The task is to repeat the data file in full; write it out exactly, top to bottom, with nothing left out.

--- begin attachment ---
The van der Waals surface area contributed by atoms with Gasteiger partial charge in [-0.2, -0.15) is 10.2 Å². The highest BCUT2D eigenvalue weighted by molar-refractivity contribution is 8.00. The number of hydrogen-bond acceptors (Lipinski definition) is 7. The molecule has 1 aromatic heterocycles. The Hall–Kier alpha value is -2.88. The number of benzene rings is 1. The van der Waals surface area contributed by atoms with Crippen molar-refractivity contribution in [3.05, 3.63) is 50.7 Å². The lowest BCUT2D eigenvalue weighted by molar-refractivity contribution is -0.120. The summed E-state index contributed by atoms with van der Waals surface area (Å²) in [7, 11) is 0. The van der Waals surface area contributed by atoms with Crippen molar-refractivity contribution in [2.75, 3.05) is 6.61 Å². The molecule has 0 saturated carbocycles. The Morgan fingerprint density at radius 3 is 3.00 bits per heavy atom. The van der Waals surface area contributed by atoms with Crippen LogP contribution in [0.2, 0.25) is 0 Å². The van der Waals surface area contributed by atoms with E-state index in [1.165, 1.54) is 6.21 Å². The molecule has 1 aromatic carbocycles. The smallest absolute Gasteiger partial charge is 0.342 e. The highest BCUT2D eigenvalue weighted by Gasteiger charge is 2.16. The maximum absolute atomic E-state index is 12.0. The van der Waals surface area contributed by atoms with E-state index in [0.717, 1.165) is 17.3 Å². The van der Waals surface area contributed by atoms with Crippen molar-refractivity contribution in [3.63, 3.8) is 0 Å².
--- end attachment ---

The van der Waals surface area contributed by atoms with Gasteiger partial charge in [-0.2, -0.15) is 10.2 Å². The highest BCUT2D eigenvalue weighted by molar-refractivity contribution is 8.00. The number of hydrogen-bond acceptors (Lipinski definition) is 7. The molecule has 1 aromatic heterocycles. The Hall–Kier alpha value is -2.88. The number of benzene rings is 1. The van der Waals surface area contributed by atoms with Crippen molar-refractivity contribution in [3.05, 3.63) is 50.7 Å². The lowest BCUT2D eigenvalue weighted by molar-refractivity contribution is -0.120. The summed E-state index contributed by atoms with van der Waals surface area (Å²) in [7, 11) is 0. The van der Waals surface area contributed by atoms with Crippen molar-refractivity contribution in [2.75, 3.05) is 6.61 Å². The molecule has 0 saturated carbocycles. The Morgan fingerprint density at radius 3 is 3.00 bits per heavy atom. The van der Waals surface area contributed by atoms with Crippen LogP contribution in [0.2, 0.25) is 0 Å². The van der Waals surface area contributed by atoms with E-state index in [1.165, 1.54) is 6.21 Å². The molecule has 1 aromatic carbocycles. The smallest absolute Gasteiger partial charge is 0.342 e. The highest BCUT2D eigenvalue weighted by Gasteiger charge is 2.16. The maximum absolute atomic E-state index is 12.0. The van der Waals surface area contributed by atoms with E-state index in [0.717, 1.165) is 17.3 Å². The van der Waals surface area contributed by atoms with Crippen molar-refractivity contribution in [3.63, 3.8) is 0 Å².